My first introduction to this marriage of old style with new music and lyrics came when my friend asked to sing the song In Christ Alone for special music for a Sunday service.  As I read through the lyrics, I was overwhelmed.  The song was so rich, deep, and full of good theology… and then I heard the song.  The music fit it perfectly and the melody was easy to follow and easy for a congregation to sing.  It quickly became one of the favorites in our church. 

Next came How Deep the Father’s Love for Us.  When I first began to lead this song for congregational worship, I honestly had a hard time not weeping.  The pictures the words paint are so powerful.  Take this section from the second verse: “Behold the Man upon a cross, my sin upon His shoulders; ashamed I hear my mocking voice call out among the scoffers.”  As I sang that, I felt the weight of my sin and pictured myself in that angry mob crying out “Crucify him! Crucify him!”  The song brought me face to face with the gravity of being a sinner, but it didn’t leave me there!  It lifted me and gave me joy by reminding me “this I know with all my heart, his wounds have paid my ransom.”  Honestly, I don’t think there is a month that goes by that we don’t sing this song in one of our services.

…and then came the album.  Again, it was our wonderful church secretary that put it in my hands.  Friends had told me I needed to get a copy of Keith and Kristyn Getty’s album In Christ Alone, but I kept putting it off.  What a foolish thing that was!  As soon as I listened to the copy I was loaned, I went on to iTunes and downloaded it for myself.  Kristyn’s vocals are beautiful, but it is the powerful truth captured by Keith and Stuart in their the wonderful and vivid lyrics that have made the songs from In Christ Alone some of the most played on my iPod.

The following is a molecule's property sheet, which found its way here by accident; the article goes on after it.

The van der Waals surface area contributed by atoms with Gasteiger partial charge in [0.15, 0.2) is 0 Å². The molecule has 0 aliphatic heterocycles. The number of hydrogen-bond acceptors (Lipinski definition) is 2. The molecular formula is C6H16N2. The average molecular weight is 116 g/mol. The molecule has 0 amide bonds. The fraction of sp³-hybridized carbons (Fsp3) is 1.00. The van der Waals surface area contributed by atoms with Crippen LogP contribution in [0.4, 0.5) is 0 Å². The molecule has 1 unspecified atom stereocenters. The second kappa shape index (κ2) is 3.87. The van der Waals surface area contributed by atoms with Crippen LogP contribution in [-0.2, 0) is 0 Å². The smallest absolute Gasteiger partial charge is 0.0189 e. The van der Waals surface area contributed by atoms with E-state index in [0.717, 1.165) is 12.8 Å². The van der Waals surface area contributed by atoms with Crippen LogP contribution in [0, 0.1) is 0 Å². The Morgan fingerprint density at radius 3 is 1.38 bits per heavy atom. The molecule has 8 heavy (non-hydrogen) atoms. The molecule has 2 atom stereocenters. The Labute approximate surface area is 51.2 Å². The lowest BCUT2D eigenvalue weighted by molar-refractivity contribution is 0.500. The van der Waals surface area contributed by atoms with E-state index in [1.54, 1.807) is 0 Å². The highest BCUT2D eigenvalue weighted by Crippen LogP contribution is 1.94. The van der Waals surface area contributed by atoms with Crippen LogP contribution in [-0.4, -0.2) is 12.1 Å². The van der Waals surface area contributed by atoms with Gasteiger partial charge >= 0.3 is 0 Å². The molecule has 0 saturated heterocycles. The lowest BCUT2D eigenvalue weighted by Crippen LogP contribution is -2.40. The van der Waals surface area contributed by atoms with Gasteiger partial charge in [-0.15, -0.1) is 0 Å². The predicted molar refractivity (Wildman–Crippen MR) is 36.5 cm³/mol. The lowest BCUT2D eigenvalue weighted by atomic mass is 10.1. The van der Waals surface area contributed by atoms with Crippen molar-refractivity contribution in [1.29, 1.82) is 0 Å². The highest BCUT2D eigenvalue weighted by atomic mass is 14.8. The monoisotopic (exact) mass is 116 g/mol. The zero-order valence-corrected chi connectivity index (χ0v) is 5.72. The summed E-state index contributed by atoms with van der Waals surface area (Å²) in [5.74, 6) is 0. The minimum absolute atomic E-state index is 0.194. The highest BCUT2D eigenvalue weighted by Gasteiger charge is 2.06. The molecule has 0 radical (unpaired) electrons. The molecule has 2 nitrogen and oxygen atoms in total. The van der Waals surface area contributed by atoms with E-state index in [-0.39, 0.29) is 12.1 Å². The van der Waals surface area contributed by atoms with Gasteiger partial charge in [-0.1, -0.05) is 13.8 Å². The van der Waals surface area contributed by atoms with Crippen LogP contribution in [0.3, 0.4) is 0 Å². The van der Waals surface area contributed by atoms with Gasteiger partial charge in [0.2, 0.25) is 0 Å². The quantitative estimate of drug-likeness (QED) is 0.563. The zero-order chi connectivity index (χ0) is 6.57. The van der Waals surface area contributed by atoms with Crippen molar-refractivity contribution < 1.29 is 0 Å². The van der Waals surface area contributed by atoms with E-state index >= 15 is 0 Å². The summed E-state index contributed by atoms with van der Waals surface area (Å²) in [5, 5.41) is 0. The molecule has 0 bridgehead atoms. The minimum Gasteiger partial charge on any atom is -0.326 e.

My favorite track?  The anthem O Church Arise fills me with such zeal and energy, it makes me want to stop the car, find a street corner and start preaching! I love this song and wish that the Church would really see herself this way.  This song is a good example of what happens when you take powerful truth and marry it to just the right music; the music becomes the match that ignites the powder-keg of truth! 

I could go on and on about these wonderful new hymns being written, but let me wrap things up by saying, first, there is a lot of cause here for praising our God.  I praise God for these brothers who have dedicated themselves to writing songs with rich theology and simple melody lines for the church to sing and rejoice in.  I praise God that they have seen the value in the “hymn” and that they won’t let this wonderful tool that has served the Church so well die out in this generation.  I praise God for His power to give life to what so many had considered dead and buried!

And, second, I’d encourage you to support our brothers in this work.  Buy their albums.  Get their sheet music and give it to your church musicians and pastor.  And take the time to find out more about Keith Getty and Stuart Townend’s love for the hymns.  Just click on their names and read about their commitment to this important work for the Church. 

On Demand Repentance?

24 04 2008